An accelerometer is an electromechanical device used to measure change in velocity over time, and the measurement is used as input to control systems or correct for dynamic conditions. Accelerometers sense orientation, vibration, and shock, and are also used in fall detection. While there are several types of accelerometer sensors, the most commonly used include:
- Hall effect
- Heat transfer
With the advent of microelectromechanical systems (MEMS) accelerometer sensors, applications have mushroomed in such industries as aerospace, automotive, and home entertainment. In automotive applications, for example, they can be found in rollover bar deployment mechanisms, and airbag technology, while in home entertainment, they’re housed in game controllers and cell phones.
But whether the design at hand involves a video game or a more serious life-saving free fall detection application, the most difficult aspects of starting a new project can be made easier by having help in the form of tools, kits, and evaluation boards at our disposal.
Let’s look at some notable boards and kits specifically aimed at accelerometer apps.
Analog Devices’ ADIS16201/PCBZ is a simple evaluation board that provides access to the ADIS16201 accelerometer. Part of the ADIS1620x family of eval boards it uses a standard 2-mm, 2-Å~ 6, connector interface. The PCB can be evaluated using such digital platforms as MCU, DSP, FPGA, or PLD (Figure 1).
Figure 1: Mechanical drawing of the ADIS1620x/PCB.
The ADIS16201 is a complete dual-axis acceleration and inclination angle measurement system in a single compact package. In this case, the iMEMS sensor technology is enhanced with an embedded signal processing solution. It provides factory-calibrated and tunable digital sensor data, which can be accessed using a serial peripheral interface (SPI). Applications include platform control, stabilization, and leveling; tilt sensing, inclinometers; motion/position measurement; and monitor/alarm devices for security, medical and safety devices.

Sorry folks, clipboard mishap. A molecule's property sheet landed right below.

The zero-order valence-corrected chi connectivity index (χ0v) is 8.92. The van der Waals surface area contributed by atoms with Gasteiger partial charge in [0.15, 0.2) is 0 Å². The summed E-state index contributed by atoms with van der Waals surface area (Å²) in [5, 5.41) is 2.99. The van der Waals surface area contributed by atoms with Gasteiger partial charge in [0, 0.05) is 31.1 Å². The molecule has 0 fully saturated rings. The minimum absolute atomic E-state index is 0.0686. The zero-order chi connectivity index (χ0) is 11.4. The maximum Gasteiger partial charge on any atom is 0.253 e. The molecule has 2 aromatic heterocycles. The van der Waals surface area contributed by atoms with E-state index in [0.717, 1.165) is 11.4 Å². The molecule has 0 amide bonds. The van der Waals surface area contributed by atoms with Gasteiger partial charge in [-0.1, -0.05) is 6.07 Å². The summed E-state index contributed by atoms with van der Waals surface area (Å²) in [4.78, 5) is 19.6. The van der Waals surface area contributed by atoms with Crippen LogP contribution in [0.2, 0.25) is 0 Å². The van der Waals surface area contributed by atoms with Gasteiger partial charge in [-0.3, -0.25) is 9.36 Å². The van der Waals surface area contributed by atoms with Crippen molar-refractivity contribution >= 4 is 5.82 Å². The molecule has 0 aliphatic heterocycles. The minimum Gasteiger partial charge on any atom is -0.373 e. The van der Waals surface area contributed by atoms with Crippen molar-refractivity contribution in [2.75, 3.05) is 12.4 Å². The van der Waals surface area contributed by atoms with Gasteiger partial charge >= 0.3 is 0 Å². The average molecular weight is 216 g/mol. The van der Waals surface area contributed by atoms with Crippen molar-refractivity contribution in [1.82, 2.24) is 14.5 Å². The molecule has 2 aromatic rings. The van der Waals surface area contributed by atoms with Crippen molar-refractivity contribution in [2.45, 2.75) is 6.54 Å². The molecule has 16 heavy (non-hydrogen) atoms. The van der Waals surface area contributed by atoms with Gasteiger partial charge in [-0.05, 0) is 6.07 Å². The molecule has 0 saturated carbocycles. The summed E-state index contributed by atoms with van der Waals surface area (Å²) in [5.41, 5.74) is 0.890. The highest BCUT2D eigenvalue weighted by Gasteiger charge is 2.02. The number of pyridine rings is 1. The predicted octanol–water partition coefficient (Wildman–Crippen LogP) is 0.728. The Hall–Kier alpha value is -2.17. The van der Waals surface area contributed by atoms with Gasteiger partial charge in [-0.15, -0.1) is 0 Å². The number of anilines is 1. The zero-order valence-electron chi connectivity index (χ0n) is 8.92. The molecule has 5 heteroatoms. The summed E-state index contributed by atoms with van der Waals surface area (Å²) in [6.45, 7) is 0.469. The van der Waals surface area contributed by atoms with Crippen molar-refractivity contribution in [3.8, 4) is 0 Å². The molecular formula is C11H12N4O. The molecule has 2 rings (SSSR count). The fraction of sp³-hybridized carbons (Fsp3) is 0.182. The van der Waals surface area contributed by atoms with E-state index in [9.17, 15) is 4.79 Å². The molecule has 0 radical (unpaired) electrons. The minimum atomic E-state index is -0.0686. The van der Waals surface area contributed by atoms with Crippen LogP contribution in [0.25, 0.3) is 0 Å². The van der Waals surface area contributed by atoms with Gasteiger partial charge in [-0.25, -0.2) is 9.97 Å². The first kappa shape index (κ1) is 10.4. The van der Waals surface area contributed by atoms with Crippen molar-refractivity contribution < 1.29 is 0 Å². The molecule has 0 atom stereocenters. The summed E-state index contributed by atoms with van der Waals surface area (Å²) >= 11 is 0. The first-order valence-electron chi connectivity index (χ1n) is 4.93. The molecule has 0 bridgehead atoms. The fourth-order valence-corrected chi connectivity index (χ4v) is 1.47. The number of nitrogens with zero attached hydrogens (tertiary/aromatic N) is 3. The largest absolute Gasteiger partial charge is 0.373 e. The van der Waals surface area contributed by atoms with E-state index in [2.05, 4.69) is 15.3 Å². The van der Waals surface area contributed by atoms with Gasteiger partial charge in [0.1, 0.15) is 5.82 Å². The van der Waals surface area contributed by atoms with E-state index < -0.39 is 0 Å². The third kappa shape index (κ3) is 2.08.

Freescale’s MAG3110 is a small, low-power, digital 3-axis magnetometer used in conjunction with a 3-axis accelerometer to produce orientation independent compass heading information (Figure 2). Used in smartphones, tablets, and any portable devices requiring an electronic compass, the device features a 2 x 2-mm package, power as low as 24 μA, 1.95 V to 3.6 V operation, and an operating temperature range of -40° to 85°C.
Figure 2: MAG3110 block diagram.
The Freescale LFSTBEB3110-ND
, an evaluation board for the Freescale MAG3110 3-axis magnetometer, enables designers to experience the family’s low-power device, capable of measuring magnetic fields with an output data rate (ODR) up to 80 Hz. The kit includes a daughter board to allow for system calibration and for demonstrating eCompass capability.
For engineers that want a complete system, the development kit RD4247MAG3110